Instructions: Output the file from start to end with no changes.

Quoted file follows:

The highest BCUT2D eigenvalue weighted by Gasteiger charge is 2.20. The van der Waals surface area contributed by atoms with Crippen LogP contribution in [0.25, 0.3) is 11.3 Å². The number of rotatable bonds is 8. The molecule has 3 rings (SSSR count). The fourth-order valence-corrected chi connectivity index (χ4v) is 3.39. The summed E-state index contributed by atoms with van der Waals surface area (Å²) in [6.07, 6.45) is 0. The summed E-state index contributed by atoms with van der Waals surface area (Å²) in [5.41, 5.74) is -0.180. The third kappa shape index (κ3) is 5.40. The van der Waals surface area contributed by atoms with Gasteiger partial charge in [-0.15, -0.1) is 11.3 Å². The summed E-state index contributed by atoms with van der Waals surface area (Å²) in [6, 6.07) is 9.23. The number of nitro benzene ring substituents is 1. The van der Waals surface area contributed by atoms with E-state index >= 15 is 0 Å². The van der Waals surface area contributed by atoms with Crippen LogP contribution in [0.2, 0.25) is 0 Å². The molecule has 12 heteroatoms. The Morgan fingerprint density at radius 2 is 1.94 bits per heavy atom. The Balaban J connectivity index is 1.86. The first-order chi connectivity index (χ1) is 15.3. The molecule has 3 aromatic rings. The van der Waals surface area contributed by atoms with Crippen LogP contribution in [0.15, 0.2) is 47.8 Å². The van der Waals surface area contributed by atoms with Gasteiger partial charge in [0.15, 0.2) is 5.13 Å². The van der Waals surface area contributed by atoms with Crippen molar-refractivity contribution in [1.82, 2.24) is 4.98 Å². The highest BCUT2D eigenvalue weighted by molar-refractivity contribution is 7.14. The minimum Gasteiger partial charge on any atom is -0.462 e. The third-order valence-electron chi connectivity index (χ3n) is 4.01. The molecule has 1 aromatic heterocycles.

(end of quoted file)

The highest BCUT2D eigenvalue weighted by Gasteiger charge is 2.20. The van der Waals surface area contributed by atoms with Crippen LogP contribution in [0.25, 0.3) is 11.3 Å². The number of rotatable bonds is 8. The molecule has 3 rings (SSSR count). The fourth-order valence-corrected chi connectivity index (χ4v) is 3.39. The summed E-state index contributed by atoms with van der Waals surface area (Å²) in [6.07, 6.45) is 0. The summed E-state index contributed by atoms with van der Waals surface area (Å²) in [5.41, 5.74) is -0.180. The third kappa shape index (κ3) is 5.40. The van der Waals surface area contributed by atoms with Gasteiger partial charge in [-0.15, -0.1) is 11.3 Å². The summed E-state index contributed by atoms with van der Waals surface area (Å²) in [6, 6.07) is 9.23. The number of nitro benzene ring substituents is 1. The van der Waals surface area contributed by atoms with E-state index >= 15 is 0 Å². The van der Waals surface area contributed by atoms with Crippen LogP contribution in [0.2, 0.25) is 0 Å². The molecule has 12 heteroatoms. The Morgan fingerprint density at radius 2 is 1.94 bits per heavy atom. The Balaban J connectivity index is 1.86. The first-order chi connectivity index (χ1) is 15.3. The molecule has 3 aromatic rings. The van der Waals surface area contributed by atoms with Crippen LogP contribution in [0.15, 0.2) is 47.8 Å². The van der Waals surface area contributed by atoms with Gasteiger partial charge in [0.15, 0.2) is 5.13 Å². The van der Waals surface area contributed by atoms with Crippen molar-refractivity contribution in [1.82, 2.24) is 4.98 Å². The highest BCUT2D eigenvalue weighted by molar-refractivity contribution is 7.14. The minimum Gasteiger partial charge on any atom is -0.462 e. The third-order valence-electron chi connectivity index (χ3n) is 4.01. The molecule has 1 aromatic heterocycles.